Can result in diaphragmatic or brachial plexus pacing (e.g. arm twitching) depending on extent of lead migration.”

3) Describe your Approach to LVAD complications

Big shout out to Jared Baylis

  1. Ask the patient or their family for the info card for their device as well as the contact details for their VAD specialist and contact them (In BC, the 24/7 VAD Hotline can be reached at 604-250-2658).
  2. If unable to obtain blood pressure by NIBP, use Doppler with a manual cuff. Remember that they need a narrowly normal MAP: 70-80 (If it’s higher or lower you need to be concerned!)
  3. If pulse oximetry is not reliable, then pursue cerebral oximetry, ABG, or an arterial line depending on the scenario.
  4. If hypotensive, obtain a work-up including basic CBC, electrolytes, coagulation panel, chest xray, and ECG. Consider adding hemolytic work up and performing bedside ultrasound. Administer an IV fluid bolus or PO fluids if awake and alert.
  5. If you suspect infection, draw blood cultures, cover with broad spectrum antibiotics, and resuscitate as appropriate.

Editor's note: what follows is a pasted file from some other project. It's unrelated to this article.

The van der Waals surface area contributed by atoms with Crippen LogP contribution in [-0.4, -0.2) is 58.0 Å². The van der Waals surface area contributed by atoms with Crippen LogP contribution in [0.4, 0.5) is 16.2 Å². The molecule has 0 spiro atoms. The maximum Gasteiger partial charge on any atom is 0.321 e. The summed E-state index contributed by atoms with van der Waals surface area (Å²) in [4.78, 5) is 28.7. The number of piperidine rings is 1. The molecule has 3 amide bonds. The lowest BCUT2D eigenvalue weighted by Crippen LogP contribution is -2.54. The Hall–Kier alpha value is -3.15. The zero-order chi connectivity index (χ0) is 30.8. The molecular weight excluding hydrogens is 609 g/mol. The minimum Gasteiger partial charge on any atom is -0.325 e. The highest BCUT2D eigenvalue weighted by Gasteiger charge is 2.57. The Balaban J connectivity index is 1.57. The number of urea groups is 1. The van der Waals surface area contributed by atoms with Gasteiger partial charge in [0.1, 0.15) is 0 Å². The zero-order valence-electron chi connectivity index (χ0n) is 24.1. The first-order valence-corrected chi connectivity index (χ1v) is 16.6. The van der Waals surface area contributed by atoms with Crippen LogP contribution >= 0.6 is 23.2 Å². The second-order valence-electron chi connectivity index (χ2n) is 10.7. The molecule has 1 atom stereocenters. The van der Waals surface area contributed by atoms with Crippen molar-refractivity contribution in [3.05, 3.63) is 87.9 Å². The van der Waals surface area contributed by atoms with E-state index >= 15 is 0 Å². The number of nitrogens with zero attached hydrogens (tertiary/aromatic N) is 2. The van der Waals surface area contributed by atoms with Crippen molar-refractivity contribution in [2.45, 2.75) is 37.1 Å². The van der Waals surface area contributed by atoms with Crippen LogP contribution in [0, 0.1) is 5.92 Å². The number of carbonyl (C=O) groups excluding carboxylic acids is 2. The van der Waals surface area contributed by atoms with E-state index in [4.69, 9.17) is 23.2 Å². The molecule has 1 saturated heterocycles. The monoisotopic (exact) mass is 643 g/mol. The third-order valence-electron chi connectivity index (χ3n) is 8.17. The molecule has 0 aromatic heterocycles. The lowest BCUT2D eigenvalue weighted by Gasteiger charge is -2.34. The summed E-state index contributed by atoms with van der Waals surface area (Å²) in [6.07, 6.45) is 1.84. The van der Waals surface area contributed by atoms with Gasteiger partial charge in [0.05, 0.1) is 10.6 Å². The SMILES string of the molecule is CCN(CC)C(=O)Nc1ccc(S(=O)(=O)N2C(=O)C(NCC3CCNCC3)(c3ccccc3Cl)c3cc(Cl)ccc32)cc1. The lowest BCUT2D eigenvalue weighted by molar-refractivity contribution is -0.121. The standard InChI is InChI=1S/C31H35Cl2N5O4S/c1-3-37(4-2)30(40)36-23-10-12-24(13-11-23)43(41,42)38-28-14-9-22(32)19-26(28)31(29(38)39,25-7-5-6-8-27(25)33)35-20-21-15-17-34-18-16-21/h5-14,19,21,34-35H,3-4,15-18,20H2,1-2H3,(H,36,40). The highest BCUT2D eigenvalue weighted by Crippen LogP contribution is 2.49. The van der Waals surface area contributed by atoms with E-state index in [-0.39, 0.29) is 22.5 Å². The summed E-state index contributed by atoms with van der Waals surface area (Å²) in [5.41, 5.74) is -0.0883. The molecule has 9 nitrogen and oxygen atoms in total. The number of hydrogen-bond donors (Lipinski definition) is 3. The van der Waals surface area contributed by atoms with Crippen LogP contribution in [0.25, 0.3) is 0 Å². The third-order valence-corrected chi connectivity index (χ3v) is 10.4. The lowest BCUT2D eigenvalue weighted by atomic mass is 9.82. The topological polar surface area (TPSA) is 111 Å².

6. Sustained symptomatic ventricular tachycardias/ventricular fibrillation should be treated urgently with cardioversion. Defibrillator pads should not be placed directly over the LVAD device.
  7. If there is no “hum” on chest auscultation and/or there are no signs of perfusion, begin chest compressions and contact a cardiac surgeon if one is available on site.
    1. Risk of dislodging LVAD but.. They are dead, so CPR takes precedence.

This post was edited and uploaded by Ross Prager (@ross_prager)

Adam Thomas

CRACKCast Co-founder and newly minted FRCPC emergency physician from the University of British Columbia. Currently spending his days between a fellowship in critical care and making sure his toddler survives past age 5.

Justin Roos

Justin Roos is an emergency medicine resident at the University of British Columbia. His interests include mountain and wilderness medicine. He is a contributor to the CrackCast podcast.

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Chris Lipp is one of the founding Fathers for CrackCast. He currently divides his time as an EM Physician in Calgary (SHC/FMC) and in Sports Medicine (Innovative Sport Medicine Calgary). His interests are in paediatrics, endurance sports, exercise as medicine, and wilderness medical education. When he isn’t outdoors with his family, he's brewing a coffee or dreaming up an adventure…..